As is the case in the OSCE, the book divides each station into a vignette for candidates, instructions or history for the simulated patient and a mark scheme for the assessor followed by questions with answers. In this way the book holds true to the principle of 'acquiring medical knowledge in a fun and memorable way'. The editors have taken care in presenting large amounts of information on each page in an organized manner. The book is especially suited to those students who find plenty of colour and images help reinforce their knowledge rather than being a source of distraction.
Whilst the clinical scenarios are detailed and good to learn from, only one clinical scenario is provided for each specialty; for instance the only cardiology history is for just one of the many differential diagnoses of chest pain.
This is the limitation of a single revision guide encompassing almost every common type of station for each specialty that is of a manageable size. The book also expects its readers have previously practiced clinical and communication skills as it does not teach readers how to perform these, nor does it give examples of possible phrases to use in communication skills stations.
This book can be used early in the revision process to identify key areas one needs to focus revision on and periodically to check progress through regular mock OSCEs.
It provides candidates with practical tips which other books may overlook, for both revision and the exam itself thus confirming the writers' proficiency as authors of an OSCE revision guide. It is reassuring to the reader and congruent with the aim of making students confident candidates to pass OSCEs. I needed some help to understand what exactly the stations would entail, what the examiners were looking for and what sort of questions we would be asked.
This book is a great guide to what the OSCEs are actually like and how to go about them. Other books help you learn about clinical techniques, such as how to perform opthalmoscopy. However, they tend not to explain the type of instruction you will be given or the questions you might be asked.
Knowing these things makes it much easier for you to feel confident and you definitely need to appear confident when dealing with OSCE examiners. Perfect for practicing close to exams!
A must have for finals in my opinion! Shamit Shah, Medical Student. He graduated with Distinction from the University of Southampton, and has published and presented research work extensively and internationally in the fields of pharmacology and medical education.
Whilst working in Edinburgh he was part of the leadership team developing a near peer teaching programme, where by junior doctors, throughout south east scotland, were both trained to teach, and delivered teaching across every hospital in the area. This book is an extension of this philosophy: That junior doctors can teach, and write in a complimentary way to senior doctors: Product details File Size: March 15, Sold by: English ASIN: Enabled X-Ray: Not Enabled.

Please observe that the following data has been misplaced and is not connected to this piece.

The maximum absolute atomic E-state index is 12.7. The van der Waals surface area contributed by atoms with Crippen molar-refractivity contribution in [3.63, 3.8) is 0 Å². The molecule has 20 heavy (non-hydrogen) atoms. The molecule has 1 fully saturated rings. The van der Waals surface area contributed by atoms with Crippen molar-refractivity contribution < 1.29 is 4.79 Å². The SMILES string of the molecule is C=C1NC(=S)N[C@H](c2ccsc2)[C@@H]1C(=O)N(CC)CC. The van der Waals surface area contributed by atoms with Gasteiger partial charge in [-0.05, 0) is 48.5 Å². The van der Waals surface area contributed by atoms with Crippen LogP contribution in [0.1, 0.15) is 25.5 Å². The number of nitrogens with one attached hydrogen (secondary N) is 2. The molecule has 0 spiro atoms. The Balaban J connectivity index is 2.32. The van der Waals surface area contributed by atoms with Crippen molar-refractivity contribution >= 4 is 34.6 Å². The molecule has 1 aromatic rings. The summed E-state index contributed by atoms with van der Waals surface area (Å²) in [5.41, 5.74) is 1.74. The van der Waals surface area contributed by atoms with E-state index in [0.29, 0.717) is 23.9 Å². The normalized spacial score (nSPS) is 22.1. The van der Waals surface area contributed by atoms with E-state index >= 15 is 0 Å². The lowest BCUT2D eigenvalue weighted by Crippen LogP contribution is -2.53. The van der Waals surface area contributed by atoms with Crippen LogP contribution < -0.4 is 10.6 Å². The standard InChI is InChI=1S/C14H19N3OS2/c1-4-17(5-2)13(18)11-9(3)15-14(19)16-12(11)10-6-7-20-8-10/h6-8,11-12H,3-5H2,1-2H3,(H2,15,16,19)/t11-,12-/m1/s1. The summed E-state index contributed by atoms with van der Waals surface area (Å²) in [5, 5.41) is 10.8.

Share your thoughts with other customers. Write a customer review. Top Reviews Most recent Top Reviews. There was a problem filtering reviews right now. Please try again later. Paperback Verified Purchase. Very satisfied with the purchase.
Arrived on time, Got it as advertised. I am Happy with my purchases. This book was very clear and concise. The large clear images were a superb tool for visual learning and the mark schemes that shortly followed were again very useful tools for adequate preparation.
Each image was considered individually and in a systematic way. This meant that accumulating knowledge about signs and symptoms was a lot easier than if they had been spread throughout the chapter.
I found these to be very useful for reviewing knowledge. The sections covered a great deal of content and provided an excellent review of a vast array of OSCE stations.
I would highly recommend this book to any medical student preparing for an OSCE. This book belongs on every medical student's shelf next to the larger green book in the same series! One of the difficulties with OSCE's is the inflexibility of the mark scheme and even the most talented of medical students may find that they miss out on marks due to this.
However, with this book which breaks down the mark scheme's, medical students now have a guide with which they can tailor their preparation for these exams and ensure they get the maximum amount of marks! Need to practise your clinical examination with your revision buddy?